Ezra tells Kanan, “You always change the subject when I start winning.” The fun banter that has characterized the crew through the show’s entire run is revealed as a liability in this episode. The characters hide behind absolutely everything they have in order not to talk directly at one another. Kanan covers up his feelings with jokes, Hera covers hers with technical speak, and Ezra just gets angry.
It would have been nice to have established this dynamic a little bit earlier in the episode. We get (well-rendered) soft looks from Hera to Kanan as he trains with a frustrated Ezra, but the depth of their relationship doesn’t really feel established until halfway through the episode. However, the cave is the perfect place for the emotional ties between the team mates to start fraying.
That makes for immediate and powerful stakes for the finale outside of the inevitable Vader versus Ahsoka conflict. Will the team will stay together or fall apart? We know from the trailers that even if Kanan and Ezra come back alive from the finale – and I’m betting they will – they might not necessarily be the same people.
(For what it’s worth, this week’s Rebels Recon indicated that we might not see any more of Hera, Sabine, and Zeb for the rest of the season. I’m disappointed, but hope that their reunion will be as well-done as “The Mystery of Chopper Base.”)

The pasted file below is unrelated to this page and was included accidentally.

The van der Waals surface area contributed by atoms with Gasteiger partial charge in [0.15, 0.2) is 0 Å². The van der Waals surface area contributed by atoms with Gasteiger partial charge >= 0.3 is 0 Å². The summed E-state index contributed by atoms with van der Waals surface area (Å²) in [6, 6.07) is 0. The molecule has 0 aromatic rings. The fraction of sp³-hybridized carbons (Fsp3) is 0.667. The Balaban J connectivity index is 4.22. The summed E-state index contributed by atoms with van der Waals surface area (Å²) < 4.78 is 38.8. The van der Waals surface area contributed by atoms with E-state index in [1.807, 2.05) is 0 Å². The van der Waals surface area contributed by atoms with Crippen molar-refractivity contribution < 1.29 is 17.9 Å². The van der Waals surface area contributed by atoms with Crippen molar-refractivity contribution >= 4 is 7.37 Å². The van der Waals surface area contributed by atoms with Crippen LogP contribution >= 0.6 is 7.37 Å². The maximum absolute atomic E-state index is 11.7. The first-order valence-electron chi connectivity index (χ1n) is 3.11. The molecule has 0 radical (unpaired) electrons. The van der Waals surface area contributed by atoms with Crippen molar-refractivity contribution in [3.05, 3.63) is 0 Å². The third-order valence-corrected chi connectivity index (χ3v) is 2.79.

The actual dialogue in the episode ranges. Some lines, like Hera’s “sure,” turn even simple moments into scenes that speak volumes about the character and her state of mind. Other opportunities are not quite embraced so cleverly: Zeb literally screams “eat this” at one point. In the same scene, Ezra’s desperation (“the last Jedi in the galaxy’) is neither as revealing nor funny as Zeb’s sad, panicked “I’m the last of my kind” from a prior episode.
However, the episode wraps up with another conversation that is half honesty and half things the characters are too afraid to say. Kanan and Hera’s final conversation strips away the barriers between the two in just two lines, and Ezra’s parting moments convey both gentle, forward-looking Force mysticism and quiet danger.
This was essentially a “monster of the week” episode, and neither the spiders’ ecosystem nor the fate of the missing pilot are ever fully explained. The action scenes are some of the best and most claustrophobic this season though, turning the creature scares from “Out of Darkness” up to eleven. There were several points where I believed that these characters were really in danger, and practically Whedon-levels of misdirection when it came to what would prove the greatest threat or the most emotional moment.
Making the team the focus of this episode struck at the core of what pulls the show together. It also struck at Ezra’s core: he has found a new family, but he is also put on the pedestal of being a Jedi, and is beginning to feel the more dangerous aspects of his power. Harnessing a giant predatory spider is beyond Ezra’s abilities, but harnessing bitterness isn’t. That’s true of everyone in this episode, and testing both their physical and emotional limits makes this one great.